If insulin levels are low and stable, any type of activity will burn recently eaten food or body fat. Your body will be in the “burn fat” mode most or all of the time if you follow the eating pattern described above; thus, exercise of any kind will help you lose weight. Walkers are most successful at achieving and maintaining a normal weight because walking is not overly strenuous and does not unsettle weight controlling hormones. Exercise that is prolonged, excessive, or done without food can cause the release of stress hormones, thus raising insulin levels and putting our bodies into the “store fat” mode. Weight loss specialist Cheryle Hart, MD, recommends no more than 25 minutes of exercise at a time done three days a week or 12 minutes done daily. This pattern of exercise will keep your metabolism higher all the time (as will a good walk daily) while allowing you to remain in the “burn fat” mode. For a complete explanation of how exercise can help with weight loss, see this page – http://www.foodallergyandglutenfreeweightloss.com/exercise_right.html.
Standard exercise programs which require exercise of over 25 minutes at a time do not work well because they raise insulin levels, thus putting the exerciser in the “store fat” mode. So save your money! Don’t hire a trainer or join a gym. Instead eat correctly to be able to burn fat, and walk, garden, clean house or go for a leisurely bike ride. These activities provide moderate exercise, which is the most effective for permanent weight loss, while you accomplish something productive or enjoy yourself. You CAN lose weight easily and without self- torture if you base your efforts on accurate knowledge of your body rather than on the faulty assumptions of “calorie math” weight loss plans.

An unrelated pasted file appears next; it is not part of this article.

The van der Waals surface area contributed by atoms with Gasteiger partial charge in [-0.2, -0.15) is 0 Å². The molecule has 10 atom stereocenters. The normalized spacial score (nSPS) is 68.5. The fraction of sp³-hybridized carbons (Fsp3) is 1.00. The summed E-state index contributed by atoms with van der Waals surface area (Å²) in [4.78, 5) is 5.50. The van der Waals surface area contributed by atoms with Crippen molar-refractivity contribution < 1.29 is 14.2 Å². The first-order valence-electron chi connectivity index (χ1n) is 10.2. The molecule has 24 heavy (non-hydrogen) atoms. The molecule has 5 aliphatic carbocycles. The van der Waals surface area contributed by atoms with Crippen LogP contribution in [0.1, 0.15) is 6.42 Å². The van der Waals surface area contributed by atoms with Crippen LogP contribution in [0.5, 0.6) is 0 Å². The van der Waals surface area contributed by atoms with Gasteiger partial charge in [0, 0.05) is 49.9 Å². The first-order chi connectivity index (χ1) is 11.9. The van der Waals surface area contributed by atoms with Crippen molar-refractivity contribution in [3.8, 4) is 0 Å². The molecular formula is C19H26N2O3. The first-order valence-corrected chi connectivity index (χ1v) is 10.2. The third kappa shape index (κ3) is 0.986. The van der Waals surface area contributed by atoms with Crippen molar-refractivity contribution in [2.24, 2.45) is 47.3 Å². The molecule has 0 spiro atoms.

Nickie Dumke enjoys helping people with food allergies and gluten intolerance find solutions to their health and weight problems. She began writing books to help others with multiple food allergies over 20 years ago and the process culminated in The Ultimate Food Allergy Cookbook and Survival Guide. She says, “This book contains everything I know to help with food allergies,” and it has helped many people come back from near-starvation. Her other books address issues such as how to deal with time and money pressures on special diets, keeping allergic children happy on their diets, and more. A few years ago, while listening to the struggles of an allergic friend on the Weight Watchers™ diet, she remembered her own weight struggles* many years ago and thought, “There has to be a better way.” This was the beginning of a new quest, and she is now helping those who are overweight due to inflammation (often due to unsuspected food allergies) or high-in-rice gluten-free diets, as well as those who are not food sensitive but want to lose weight permanently, healthily, and without feeling hungry and deprived. Her unique approach to weight and health presented in Food Allergy and Gluten-Free Weight Loss is based on body physiology and reveals why conventional weight-loss diets work against rather than with our bodies and therefore rarely result in permanent weight loss. * (Nickie’s weight loss story, briefly, is that in her early 20s she could not lose on a calorie-counting diet in spite of repeatedly further reducing the number of calories she ate and swimming vigorously and often. Then she found a diet based on blood sugar control, lost weight without being hungry, and still weighs what she did in her mid-20s). Nickie has had multiple food allergies for 30 years and has been cooking for special diets for family members and friends for even longer. Regardless of how complex your dietary needs are or how much or little cooking you have done, she has the books and recipes you need. Her books present the science behind multiple food allergies and weight control in an easily-understood manner. She has BS degrees in medical technology and microbiology. She and her husband live in Louisville, Colorado and have two grown sons. You can visit Nickie’s websites at http://www.foodallergyandglutenfreeweightloss.com and http://www.food-allergy.org.